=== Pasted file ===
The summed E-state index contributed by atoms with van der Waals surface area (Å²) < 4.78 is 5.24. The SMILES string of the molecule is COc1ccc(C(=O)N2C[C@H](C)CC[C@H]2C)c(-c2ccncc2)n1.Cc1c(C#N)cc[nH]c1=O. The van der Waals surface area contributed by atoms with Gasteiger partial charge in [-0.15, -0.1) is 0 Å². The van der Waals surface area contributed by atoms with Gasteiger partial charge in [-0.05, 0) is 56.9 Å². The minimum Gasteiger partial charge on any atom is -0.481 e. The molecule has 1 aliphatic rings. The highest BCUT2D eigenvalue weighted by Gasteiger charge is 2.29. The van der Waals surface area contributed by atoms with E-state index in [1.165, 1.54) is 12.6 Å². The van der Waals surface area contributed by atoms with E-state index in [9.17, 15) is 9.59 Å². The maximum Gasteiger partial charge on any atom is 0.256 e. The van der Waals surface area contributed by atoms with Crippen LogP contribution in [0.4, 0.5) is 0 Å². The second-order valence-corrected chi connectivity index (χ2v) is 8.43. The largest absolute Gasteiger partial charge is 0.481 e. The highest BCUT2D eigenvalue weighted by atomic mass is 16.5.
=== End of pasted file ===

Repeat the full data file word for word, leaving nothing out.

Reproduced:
The summed E-state index contributed by atoms with van der Waals surface area (Å²) < 4.78 is 5.24. The SMILES string of the molecule is COc1ccc(C(=O)N2C[C@H](C)CC[C@H]2C)c(-c2ccncc2)n1.Cc1c(C#N)cc[nH]c1=O. The van der Waals surface area contributed by atoms with Gasteiger partial charge in [-0.15, -0.1) is 0 Å². The van der Waals surface area contributed by atoms with Gasteiger partial charge in [-0.05, 0) is 56.9 Å². The minimum Gasteiger partial charge on any atom is -0.481 e. The molecule has 1 aliphatic rings. The highest BCUT2D eigenvalue weighted by Gasteiger charge is 2.29. The van der Waals surface area contributed by atoms with E-state index in [1.165, 1.54) is 12.6 Å². The van der Waals surface area contributed by atoms with E-state index in [9.17, 15) is 9.59 Å². The maximum Gasteiger partial charge on any atom is 0.256 e. The van der Waals surface area contributed by atoms with Crippen LogP contribution in [0.4, 0.5) is 0 Å². The second-order valence-corrected chi connectivity index (χ2v) is 8.43. The largest absolute Gasteiger partial charge is 0.481 e. The highest BCUT2D eigenvalue weighted by atomic mass is 16.5.